matttyl

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About matttyl

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  1. It depends on how you look at it. For whatever it's worth at this point, the "public option" was kinda what my idea was (and continues to be) about what should have been done in the individual market. I was fine with expanding Medicaid (which again, TGunz, accounts for about 85% of the "newly insured" you like to crow about). I knew going guaranteed issue, no pre-ex or waiting period in the individual exchange markets was going to destroy them - and the recent news says I've been correct about that. My thought from the beginning was to not change the individual market at all, and if someone is denied coverage due to health, give that person the "public option" of buying into Medicare or Medicaid. That keeps the private insurance pools far cleaner (and thus premiums much lower, so no need for the huge taxpayer funded subsidies), and gives a guaranteed issue right to anyone who wants it. I mean, if TGunz wants to brag about 17.5m more on the Medicaid rolls, wouldn't he also be bragging if that number was 18.5m or more, and the individual markets untouched?
  2. Sure, I can collect from them every 21 hours assuming they haven't been booted.
  3. I visited some historic sites all throughout Virginia over the weekend, mostly Civil War related. Stops were everywhere, along with plenty of gyms that are apparently rarely used. I still have 2 or 3 of those gyms with a guy in them today. Anyway, caught a few brand new guys that I'd never seen before. Had never seen or heard of Omanytes or Kabutos, but was getting them left and right all weekend like they were pidgeys and rats.
  4. $$$. The co-ops were "limited" to their original loans. If they lost huge money (which they did), there wouldn't be an influx of new money. With the "public option", at least in theory, the government could never run out of money.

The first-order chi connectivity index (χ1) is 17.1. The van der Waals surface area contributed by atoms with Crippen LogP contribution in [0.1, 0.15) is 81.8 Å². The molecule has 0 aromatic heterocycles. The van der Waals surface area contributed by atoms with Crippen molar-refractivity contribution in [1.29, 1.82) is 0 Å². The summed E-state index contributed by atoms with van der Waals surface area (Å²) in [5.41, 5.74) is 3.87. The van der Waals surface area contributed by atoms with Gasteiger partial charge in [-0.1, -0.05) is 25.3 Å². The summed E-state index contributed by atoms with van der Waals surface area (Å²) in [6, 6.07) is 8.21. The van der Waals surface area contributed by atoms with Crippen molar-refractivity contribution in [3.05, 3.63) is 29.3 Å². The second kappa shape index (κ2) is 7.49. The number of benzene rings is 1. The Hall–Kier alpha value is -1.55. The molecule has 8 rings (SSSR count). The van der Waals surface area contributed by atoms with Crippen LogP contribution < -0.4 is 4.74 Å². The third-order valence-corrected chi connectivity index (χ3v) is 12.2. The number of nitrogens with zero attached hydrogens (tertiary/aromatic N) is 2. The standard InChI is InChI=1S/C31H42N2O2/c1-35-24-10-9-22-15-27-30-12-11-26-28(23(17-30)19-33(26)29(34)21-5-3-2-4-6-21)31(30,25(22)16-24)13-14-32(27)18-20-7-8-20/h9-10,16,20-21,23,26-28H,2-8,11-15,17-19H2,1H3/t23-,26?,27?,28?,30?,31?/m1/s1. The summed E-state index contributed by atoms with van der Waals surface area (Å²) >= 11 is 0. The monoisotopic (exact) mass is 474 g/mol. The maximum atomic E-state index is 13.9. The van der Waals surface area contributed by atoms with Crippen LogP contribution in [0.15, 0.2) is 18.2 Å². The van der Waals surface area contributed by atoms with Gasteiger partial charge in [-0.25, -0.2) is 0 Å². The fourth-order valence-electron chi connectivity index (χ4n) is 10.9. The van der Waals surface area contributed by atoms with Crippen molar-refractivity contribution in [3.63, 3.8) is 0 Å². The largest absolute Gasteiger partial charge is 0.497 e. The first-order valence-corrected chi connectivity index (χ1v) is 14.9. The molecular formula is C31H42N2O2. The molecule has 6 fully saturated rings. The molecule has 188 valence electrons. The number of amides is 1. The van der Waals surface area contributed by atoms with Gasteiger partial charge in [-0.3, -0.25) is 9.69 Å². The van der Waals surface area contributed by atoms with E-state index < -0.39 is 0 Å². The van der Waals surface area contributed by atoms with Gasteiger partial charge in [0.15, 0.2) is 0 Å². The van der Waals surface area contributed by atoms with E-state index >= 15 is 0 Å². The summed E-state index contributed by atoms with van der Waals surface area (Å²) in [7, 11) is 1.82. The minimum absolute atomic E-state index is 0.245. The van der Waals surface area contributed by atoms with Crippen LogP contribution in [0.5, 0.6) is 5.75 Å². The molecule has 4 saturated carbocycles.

5. And for like the thousandth time, somewhere around 17.5m of them are now covered via Medicaid. For whatever it's worth now, I never had an issue with the expansion. 95% of my posts have been and will continue to be about the individual private insurance market, which has been decimated, just as I said it would 3 years ago when this this was passing/passed. I even said when it would happen - after the federal subsidies to the carriers end. I called my shot, and it's happening just as I said it would, right when I said it would (fewer people signing up than anticipated and those who do will be older and sicker than projected for; carriers leaving the markets left and right; and those that stay will have huge premium increases). Haven't each of those happened, just when I said they would? Do you really think the individual private insurance market is working well today?
  6. Traded him for the #9 rookie pick, and was able to get Dixon with it. Given what's going on in Baltimore, I'm not sure I did the right thing.
  7. Yes, I believe one of his "strikes" was for having a drink with teammates on the team plane.
  8. Stud. Those 3 plays in a row (edited like that I believe) with Kam are great. Guy is legit. Great blitz pickup as well.
  9. At this point we have 11 states with approved rate increases for next year, with an individual market presence of around 3.2 million people. The average, weighted, approved rate increases for next year for those 3.2m in those 11 states - over 30%.
  10. Hadn't even seen a Snorlax in the wild till yesterday, now I've seen two, caught 1. Only like CP63, but at least I got one now.
  11. Illinois average rate increase next year will be 45.1%. Indiana's approved weighted rate increase for next year will be 18.5% (which is one of the better ones thus far).
  12. Check out the "we cut the cable" thread. Tonydead has done a great job in there.
  13. I got the third one, and threw in an extra micro card I had. Using it to run Kodi, and love it.
  14. Sounds like EpiPen has done a great job in getting people to believe they are the only option here.
  15. Serious question - you're the CEO of one of these big insurance companies. Would you rather "keep" 12% of one billion dollars, or 15% of half a billion dollars.